Review: John Young Zerunge’s The Lives of Celestials

Written by Samantha Wheeler

John Young Zerunge’s The Lives of Celestials brings to light an important missing narrative that has shaped Australian history. Young is an Asian-Australian artist who is originally from Hong Kong and moved to Australia in 1967.  Spending ten years dedicated to research-led investigations into Chinese-Australian diaspora, his exhibition holds bi-cultural perspectives of Chinese migration within Australia, highlighting stories of success, misfortune, trauma, and humanitarianism from 1840 to 1966.

When I entered into The Lives of Celestials exhibition at the Hawthorn Town Hall Gallery, I was surprised to be facing works of contemporary modern art instead of a collection of bland historical photos. Walking through the brightly lit exhibition, I was full of delight. It was fascinating to see a range of chalk drawings, photographs, video works, and oil paintings. While observing John Young Zerunge’s works, I found that he captured his selected historical figures in a fiercely emotional way that didn’t tarnish their lives but eloquently displayed their hardship through his art.

Chinese people were considered outsiders for much of Australia’s history, and during most of the 18th century would be referred to as Celestials, which is the origin of the exhibition’s name. Even today, Asian-Australians have their own difficulties with their identity and fitting into Australian society. As someone who has an Asian-Australian background, I was astonished to be surrounded by a visual representation of a part of Asian-Australian history that I’ve never heard of or experienced, as Australian High School history books seem to cover only the Western side of history.

I found the exhibition itself was quaint and an easy walk-through. At first, I thought the layout of the pieces was random, but I later realised each room displayed a historical time-period or theme selected from Chinese-Australian history. When you first walk into the exhibition, you’ll be confronted with black and white chalk drawings, historical photos, and a poster of the largest racially motivated riot in Australia’s history, The Lambing Flat Riots (1860-61), in which over 2000 Chinese miners were chased out of their minefields. You’ll see names sketched, such as James Roberts (the man that gave these struggling miners shelter), images of Chinese miners, Chinese characters, and English words. I found this piece beautiful, and one particular image from the piece spoke to me the most—an image of the night sky in a grass field. This gave me the impression of hope, freedom, and wonder—an almost freeing feeling like anything could be attainable.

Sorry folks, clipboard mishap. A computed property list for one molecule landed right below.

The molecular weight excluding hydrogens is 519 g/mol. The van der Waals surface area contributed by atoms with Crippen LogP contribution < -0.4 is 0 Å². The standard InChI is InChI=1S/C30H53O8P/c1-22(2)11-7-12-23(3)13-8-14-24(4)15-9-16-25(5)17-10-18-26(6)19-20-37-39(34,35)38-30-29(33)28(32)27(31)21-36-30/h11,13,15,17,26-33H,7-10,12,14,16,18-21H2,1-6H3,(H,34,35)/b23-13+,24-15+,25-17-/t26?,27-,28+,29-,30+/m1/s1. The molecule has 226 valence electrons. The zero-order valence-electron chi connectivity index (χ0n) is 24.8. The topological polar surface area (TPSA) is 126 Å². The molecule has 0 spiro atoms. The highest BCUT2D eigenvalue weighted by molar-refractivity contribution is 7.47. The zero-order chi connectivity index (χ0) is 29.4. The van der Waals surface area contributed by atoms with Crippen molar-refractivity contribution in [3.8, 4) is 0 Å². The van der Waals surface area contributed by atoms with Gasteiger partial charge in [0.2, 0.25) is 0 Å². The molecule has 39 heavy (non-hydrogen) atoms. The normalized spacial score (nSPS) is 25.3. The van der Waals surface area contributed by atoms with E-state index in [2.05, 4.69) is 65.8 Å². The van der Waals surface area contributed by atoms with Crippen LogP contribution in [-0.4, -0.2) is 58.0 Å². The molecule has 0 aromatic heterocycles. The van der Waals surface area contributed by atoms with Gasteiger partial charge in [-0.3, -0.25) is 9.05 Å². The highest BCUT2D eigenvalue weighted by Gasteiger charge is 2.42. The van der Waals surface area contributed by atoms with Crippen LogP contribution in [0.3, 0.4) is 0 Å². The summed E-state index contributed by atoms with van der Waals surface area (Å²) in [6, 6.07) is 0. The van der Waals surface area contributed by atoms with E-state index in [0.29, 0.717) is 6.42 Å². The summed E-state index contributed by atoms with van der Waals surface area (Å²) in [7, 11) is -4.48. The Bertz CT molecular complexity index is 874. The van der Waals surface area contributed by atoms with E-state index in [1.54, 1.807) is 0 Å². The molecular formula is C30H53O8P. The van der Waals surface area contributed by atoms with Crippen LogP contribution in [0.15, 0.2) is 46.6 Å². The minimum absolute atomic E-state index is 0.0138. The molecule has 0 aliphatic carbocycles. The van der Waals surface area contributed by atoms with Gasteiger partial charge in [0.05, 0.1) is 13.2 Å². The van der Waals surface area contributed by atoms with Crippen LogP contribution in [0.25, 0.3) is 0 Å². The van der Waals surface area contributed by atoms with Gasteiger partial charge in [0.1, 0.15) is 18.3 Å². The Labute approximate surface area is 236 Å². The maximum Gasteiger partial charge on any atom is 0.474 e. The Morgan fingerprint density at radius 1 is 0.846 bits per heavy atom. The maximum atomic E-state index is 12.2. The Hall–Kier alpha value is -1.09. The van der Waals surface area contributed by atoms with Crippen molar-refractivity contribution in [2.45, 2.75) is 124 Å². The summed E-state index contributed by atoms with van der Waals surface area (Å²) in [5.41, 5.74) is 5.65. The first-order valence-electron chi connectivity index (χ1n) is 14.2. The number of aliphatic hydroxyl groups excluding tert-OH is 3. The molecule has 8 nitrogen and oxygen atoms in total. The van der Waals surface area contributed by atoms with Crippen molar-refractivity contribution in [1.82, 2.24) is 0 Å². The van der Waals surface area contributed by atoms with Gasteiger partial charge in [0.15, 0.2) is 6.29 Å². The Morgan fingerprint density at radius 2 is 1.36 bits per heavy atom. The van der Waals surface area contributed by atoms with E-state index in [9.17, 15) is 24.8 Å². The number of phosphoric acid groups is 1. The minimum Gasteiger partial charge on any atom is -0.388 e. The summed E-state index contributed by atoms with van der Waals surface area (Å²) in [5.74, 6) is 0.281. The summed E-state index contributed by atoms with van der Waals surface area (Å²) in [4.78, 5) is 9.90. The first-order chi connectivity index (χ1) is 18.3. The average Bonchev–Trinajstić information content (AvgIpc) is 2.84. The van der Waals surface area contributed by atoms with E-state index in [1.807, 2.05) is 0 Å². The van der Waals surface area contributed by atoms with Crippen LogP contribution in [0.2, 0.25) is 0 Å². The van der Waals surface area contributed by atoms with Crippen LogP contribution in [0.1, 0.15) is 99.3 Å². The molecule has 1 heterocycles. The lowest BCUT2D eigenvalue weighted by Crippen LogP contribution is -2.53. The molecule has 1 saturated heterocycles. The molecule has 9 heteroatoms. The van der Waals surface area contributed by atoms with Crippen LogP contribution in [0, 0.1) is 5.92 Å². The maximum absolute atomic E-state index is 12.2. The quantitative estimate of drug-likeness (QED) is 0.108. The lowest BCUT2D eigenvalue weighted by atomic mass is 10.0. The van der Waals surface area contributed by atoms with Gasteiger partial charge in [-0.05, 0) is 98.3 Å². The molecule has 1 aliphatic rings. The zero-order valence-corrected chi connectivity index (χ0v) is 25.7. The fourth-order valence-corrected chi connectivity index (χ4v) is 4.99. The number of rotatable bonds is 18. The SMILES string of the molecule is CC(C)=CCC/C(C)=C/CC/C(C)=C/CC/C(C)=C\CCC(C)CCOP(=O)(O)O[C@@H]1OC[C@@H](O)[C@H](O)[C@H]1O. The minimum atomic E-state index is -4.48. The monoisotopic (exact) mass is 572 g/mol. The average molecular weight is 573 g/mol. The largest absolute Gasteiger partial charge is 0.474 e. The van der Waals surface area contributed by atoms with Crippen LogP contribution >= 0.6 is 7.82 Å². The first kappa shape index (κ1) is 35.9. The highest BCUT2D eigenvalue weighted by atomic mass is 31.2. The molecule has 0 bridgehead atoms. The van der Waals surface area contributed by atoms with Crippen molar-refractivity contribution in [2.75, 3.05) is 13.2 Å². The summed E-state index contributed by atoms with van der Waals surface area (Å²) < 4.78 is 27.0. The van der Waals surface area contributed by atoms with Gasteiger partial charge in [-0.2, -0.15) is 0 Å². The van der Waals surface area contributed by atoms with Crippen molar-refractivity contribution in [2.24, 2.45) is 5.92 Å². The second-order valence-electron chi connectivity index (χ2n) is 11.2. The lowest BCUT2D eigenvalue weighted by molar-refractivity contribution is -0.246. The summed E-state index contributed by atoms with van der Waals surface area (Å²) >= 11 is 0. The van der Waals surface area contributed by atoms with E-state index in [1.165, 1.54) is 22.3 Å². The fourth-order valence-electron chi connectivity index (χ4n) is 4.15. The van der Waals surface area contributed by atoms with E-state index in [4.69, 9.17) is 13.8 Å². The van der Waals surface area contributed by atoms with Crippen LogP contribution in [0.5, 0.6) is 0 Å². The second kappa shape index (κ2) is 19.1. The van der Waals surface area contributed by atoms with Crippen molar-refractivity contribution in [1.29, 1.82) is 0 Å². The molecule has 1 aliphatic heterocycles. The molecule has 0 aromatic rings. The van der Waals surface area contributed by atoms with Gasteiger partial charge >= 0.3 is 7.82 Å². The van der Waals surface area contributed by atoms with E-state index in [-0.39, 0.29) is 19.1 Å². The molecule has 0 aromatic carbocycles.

The next room had a video installation. The focus was on a western woman with freckles having her hair pulled by an unseen person. Unfortunately, I found the video hard to understand, as it lacked context and was vague. This area was personally my least favourite of the exhibition as the video left me confused as I couldn’t interpret the message it was trying to communicate.

Lastly, there was a long room displaying two main historical projects showcasing the lives of two individuals, The Worlds of Lowe Kong Meng and Jong Ah Suig. This displayed two unique narratives of different Chinese migrants that arrived in Victoria in the mid-1800s, seeking fortune in the gold rush.

Opposite, The Modernity’s End: Half the Sky demonstrated the lives of two Chinese-Australians bi-cultural figures. Alice Lim Kee and Daisy Kowk both migrated to Shanghai from Australia and rose to prominent positions before the Japanese invasion. Throughout both historical pieces, Young used monumental grids created from archival prints and photographs that together display a broken narrative, as opposed to detailing a complete narrative of their lives. This enables the audience greater inclusion in the story, allowing freedom of imagination to promote audiences to come away with a sense of empathy for the people presented.

The two rooms that displayed Young’s main historical projects were accompanied by abstract oil paintings. These paintings were created by an algorithm that produced many abstract colour fields from stock image collections that were layered on top of each other in a digital editing program. The artist selected the patterns and colour fields based on the emotions they evoked within him. I personally enjoyed this the most as I found the aesthetic colours of the beiges and greys calming, and it gave us a break from the heavy content of the Chinese-Australian struggle.

I would recommend The Lives of Celestials: John Young Zerunge for anyone who’s interested in Asian-Australian political art history. As this exhibition is very small, I would also recommend the other exhibitions that Hawthorn Town Hall Gallery features, especially if you’re travelling from somewhere far away. If you are travelling here on public transport, the closest station is Glenferrie. Nearby, you can treat yourself to bubble tea at Chatime or the many other bubble tea joints within the area.  

You can find out more information about the exhibition here:

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